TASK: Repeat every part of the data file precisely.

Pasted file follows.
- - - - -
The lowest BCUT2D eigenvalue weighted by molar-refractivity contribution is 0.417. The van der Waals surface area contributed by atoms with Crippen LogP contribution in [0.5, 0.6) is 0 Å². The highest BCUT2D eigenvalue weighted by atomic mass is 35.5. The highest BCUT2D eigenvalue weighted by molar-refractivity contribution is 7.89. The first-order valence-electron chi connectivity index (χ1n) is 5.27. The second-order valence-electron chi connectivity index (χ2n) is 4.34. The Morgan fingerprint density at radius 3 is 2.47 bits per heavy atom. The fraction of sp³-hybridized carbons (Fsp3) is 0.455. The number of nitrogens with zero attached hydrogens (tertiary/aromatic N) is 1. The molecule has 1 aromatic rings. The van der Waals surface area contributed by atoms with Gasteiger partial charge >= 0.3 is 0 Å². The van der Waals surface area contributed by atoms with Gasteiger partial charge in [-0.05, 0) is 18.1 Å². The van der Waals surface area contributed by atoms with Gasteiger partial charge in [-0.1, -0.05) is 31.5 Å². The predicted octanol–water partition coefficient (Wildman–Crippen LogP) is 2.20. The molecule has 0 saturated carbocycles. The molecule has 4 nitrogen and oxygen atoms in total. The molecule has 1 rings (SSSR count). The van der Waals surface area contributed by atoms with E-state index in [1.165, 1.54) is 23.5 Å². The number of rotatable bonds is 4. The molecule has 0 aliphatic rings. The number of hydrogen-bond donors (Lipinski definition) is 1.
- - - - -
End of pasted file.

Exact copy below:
The lowest BCUT2D eigenvalue weighted by molar-refractivity contribution is 0.417. The van der Waals surface area contributed by atoms with Crippen LogP contribution in [0.5, 0.6) is 0 Å². The highest BCUT2D eigenvalue weighted by atomic mass is 35.5. The highest BCUT2D eigenvalue weighted by molar-refractivity contribution is 7.89. The first-order valence-electron chi connectivity index (χ1n) is 5.27. The second-order valence-electron chi connectivity index (χ2n) is 4.34. The Morgan fingerprint density at radius 3 is 2.47 bits per heavy atom. The fraction of sp³-hybridized carbons (Fsp3) is 0.455. The number of nitrogens with zero attached hydrogens (tertiary/aromatic N) is 1. The molecule has 1 aromatic rings. The van der Waals surface area contributed by atoms with Gasteiger partial charge >= 0.3 is 0 Å². The van der Waals surface area contributed by atoms with Gasteiger partial charge in [-0.05, 0) is 18.1 Å². The van der Waals surface area contributed by atoms with Gasteiger partial charge in [-0.1, -0.05) is 31.5 Å². The predicted octanol–water partition coefficient (Wildman–Crippen LogP) is 2.20. The molecule has 0 saturated carbocycles. The molecule has 4 nitrogen and oxygen atoms in total. The molecule has 1 rings (SSSR count). The van der Waals surface area contributed by atoms with E-state index in [1.165, 1.54) is 23.5 Å². The number of rotatable bonds is 4. The molecule has 0 aliphatic rings. The number of hydrogen-bond donors (Lipinski definition) is 1.